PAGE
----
7 years ago I used to grow sugar cane, not that I stopped, and the price per tonne was Ksh 8,000 to 9,000 for raw sugar delivered to the millers. Now it is sea-sawing at between Ksh 1,900 and Ksh 3,500. It’s so low and pathetic many farmers don’t see the reason for growing sugar cane anymore.
In the 1980s and 1990s, it was great to see Miwani, Muhoroni and Chemelil sugar factories perform so well. The schools based around the factories performed better and had more affluent families and students frequenting them while in Miwani, the small clinic there treated more advanced diseases than even the Nyanza Provincial Hospital in Kisumu.
The road from Miwani Township to Kisumu was well maintained and the area’s economy thrived. Now it’s like a ghost town with no lights and evidence of neglect and poverty all through. The story of the fall of Miwani should be told further as it greatly affected the region.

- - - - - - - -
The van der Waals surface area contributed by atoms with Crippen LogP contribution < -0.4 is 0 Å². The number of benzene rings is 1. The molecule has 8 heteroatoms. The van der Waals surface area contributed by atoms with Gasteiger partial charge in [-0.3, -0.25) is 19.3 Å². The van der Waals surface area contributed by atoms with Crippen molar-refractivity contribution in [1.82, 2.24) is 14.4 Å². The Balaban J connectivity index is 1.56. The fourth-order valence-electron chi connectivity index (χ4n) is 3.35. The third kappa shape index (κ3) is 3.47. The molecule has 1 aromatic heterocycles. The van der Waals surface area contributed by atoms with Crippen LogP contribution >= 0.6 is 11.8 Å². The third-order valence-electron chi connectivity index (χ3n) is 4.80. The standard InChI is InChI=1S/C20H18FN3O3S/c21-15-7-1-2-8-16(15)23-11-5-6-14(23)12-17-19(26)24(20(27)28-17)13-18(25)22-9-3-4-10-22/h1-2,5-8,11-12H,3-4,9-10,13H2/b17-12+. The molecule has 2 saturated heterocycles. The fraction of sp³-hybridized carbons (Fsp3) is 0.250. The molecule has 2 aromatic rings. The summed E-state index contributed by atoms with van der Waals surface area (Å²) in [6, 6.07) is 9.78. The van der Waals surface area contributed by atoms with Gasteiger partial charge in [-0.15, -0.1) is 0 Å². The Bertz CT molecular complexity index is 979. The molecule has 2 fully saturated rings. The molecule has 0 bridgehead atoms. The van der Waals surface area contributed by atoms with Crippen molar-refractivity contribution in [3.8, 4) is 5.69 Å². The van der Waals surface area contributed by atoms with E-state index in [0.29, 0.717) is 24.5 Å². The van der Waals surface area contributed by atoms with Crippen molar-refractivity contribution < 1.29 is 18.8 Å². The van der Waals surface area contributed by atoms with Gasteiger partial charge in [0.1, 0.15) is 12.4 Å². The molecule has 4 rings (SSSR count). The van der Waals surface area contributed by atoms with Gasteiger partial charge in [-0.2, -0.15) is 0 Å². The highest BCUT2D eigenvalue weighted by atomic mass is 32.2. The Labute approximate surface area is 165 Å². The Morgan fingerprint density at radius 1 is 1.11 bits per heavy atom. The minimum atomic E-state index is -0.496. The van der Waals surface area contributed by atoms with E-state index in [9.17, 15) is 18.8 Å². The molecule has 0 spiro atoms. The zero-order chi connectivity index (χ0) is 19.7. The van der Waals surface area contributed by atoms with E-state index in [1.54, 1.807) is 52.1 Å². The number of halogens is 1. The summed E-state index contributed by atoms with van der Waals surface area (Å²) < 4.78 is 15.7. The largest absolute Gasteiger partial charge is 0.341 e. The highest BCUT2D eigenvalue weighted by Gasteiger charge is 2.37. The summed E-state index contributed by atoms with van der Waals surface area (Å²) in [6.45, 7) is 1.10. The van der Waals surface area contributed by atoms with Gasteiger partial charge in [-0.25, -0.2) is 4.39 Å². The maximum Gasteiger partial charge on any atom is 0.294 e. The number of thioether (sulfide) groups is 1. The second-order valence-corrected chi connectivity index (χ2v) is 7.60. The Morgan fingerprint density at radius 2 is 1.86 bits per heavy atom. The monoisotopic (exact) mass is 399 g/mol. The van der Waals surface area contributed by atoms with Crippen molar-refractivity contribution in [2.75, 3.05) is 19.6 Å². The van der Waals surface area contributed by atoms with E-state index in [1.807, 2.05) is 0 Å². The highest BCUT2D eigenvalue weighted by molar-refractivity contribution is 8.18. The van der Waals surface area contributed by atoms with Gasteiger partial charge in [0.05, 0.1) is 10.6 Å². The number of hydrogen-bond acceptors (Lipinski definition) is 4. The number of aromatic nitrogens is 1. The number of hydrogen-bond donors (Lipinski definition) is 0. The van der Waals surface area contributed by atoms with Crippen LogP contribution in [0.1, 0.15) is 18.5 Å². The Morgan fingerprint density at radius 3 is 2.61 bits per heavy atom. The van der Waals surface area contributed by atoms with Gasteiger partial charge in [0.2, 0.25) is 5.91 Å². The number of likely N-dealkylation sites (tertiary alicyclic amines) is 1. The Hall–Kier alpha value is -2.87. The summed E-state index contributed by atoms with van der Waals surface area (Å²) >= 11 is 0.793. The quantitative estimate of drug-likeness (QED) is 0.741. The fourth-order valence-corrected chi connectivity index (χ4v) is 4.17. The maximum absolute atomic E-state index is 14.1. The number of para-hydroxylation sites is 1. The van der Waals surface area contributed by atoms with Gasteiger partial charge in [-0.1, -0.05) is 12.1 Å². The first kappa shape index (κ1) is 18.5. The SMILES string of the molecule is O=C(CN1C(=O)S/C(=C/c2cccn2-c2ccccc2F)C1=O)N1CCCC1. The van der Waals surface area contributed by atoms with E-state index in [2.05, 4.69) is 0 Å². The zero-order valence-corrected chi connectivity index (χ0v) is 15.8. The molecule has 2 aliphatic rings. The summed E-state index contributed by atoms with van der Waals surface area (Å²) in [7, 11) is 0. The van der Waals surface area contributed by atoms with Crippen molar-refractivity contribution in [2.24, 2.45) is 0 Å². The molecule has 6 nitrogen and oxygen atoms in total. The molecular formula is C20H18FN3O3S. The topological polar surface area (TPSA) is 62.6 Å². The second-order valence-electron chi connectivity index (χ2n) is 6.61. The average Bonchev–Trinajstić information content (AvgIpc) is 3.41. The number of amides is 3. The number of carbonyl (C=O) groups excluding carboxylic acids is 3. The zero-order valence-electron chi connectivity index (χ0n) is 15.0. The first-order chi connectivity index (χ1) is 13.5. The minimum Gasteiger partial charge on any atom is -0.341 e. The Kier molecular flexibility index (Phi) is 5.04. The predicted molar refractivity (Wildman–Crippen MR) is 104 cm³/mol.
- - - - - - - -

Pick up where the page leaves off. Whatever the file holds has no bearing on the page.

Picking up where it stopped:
The above state of affairs cannot be solely blamed on national leadership as the residents have consistently elected leaders who don’t know a thing about sugar cane growing. Former Nyando MP Fred Outa and current Muhoroni MP Onyango K’Oyoo have never grown sugar cane. They neither know what cane poaching nor care to understand what ails the sector. But while Outa got two terms as Nyando MP and is now Senator for Kisumu County, Onyango K’Oyoo got his second term as Muhoroni MP.
These leaders will never champion issues which uplift the welfare of their constituents. Muhoroni MP Onyango K’Oyoo doesn’t even have a house in Muhoroni or anywhere in Kisumu County. His only home is in Nairobi.
Kisumu has not even attempted to exploit the Lake Victoria resource in any way. You will still find people from the region go hungry despite the presence of the lake and rivers like Yala, Miriu and Nyando.